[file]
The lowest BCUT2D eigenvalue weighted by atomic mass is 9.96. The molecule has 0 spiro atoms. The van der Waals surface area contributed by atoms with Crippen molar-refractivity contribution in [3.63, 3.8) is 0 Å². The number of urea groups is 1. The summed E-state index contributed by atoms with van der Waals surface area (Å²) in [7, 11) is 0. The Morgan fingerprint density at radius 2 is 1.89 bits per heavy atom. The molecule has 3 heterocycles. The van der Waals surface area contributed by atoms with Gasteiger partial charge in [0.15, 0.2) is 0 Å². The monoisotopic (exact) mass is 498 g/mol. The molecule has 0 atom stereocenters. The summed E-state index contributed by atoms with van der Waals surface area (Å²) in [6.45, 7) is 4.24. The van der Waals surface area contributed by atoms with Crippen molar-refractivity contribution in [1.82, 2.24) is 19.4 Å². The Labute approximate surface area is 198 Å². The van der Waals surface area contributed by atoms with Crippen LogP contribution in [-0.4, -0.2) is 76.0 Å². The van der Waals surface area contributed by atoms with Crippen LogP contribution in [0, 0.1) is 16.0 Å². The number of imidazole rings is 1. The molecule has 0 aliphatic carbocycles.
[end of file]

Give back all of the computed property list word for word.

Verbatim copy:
The lowest BCUT2D eigenvalue weighted by atomic mass is 9.96. The molecule has 0 spiro atoms. The van der Waals surface area contributed by atoms with Crippen molar-refractivity contribution in [3.63, 3.8) is 0 Å². The number of urea groups is 1. The summed E-state index contributed by atoms with van der Waals surface area (Å²) in [7, 11) is 0. The Morgan fingerprint density at radius 2 is 1.89 bits per heavy atom. The molecule has 3 heterocycles. The van der Waals surface area contributed by atoms with Gasteiger partial charge in [0.15, 0.2) is 0 Å². The monoisotopic (exact) mass is 498 g/mol. The molecule has 0 atom stereocenters. The summed E-state index contributed by atoms with van der Waals surface area (Å²) in [6.45, 7) is 4.24. The van der Waals surface area contributed by atoms with Crippen molar-refractivity contribution in [1.82, 2.24) is 19.4 Å². The Labute approximate surface area is 198 Å². The van der Waals surface area contributed by atoms with Crippen LogP contribution in [-0.4, -0.2) is 76.0 Å². The van der Waals surface area contributed by atoms with Crippen LogP contribution in [0, 0.1) is 16.0 Å². The number of imidazole rings is 1. The molecule has 0 aliphatic carbocycles.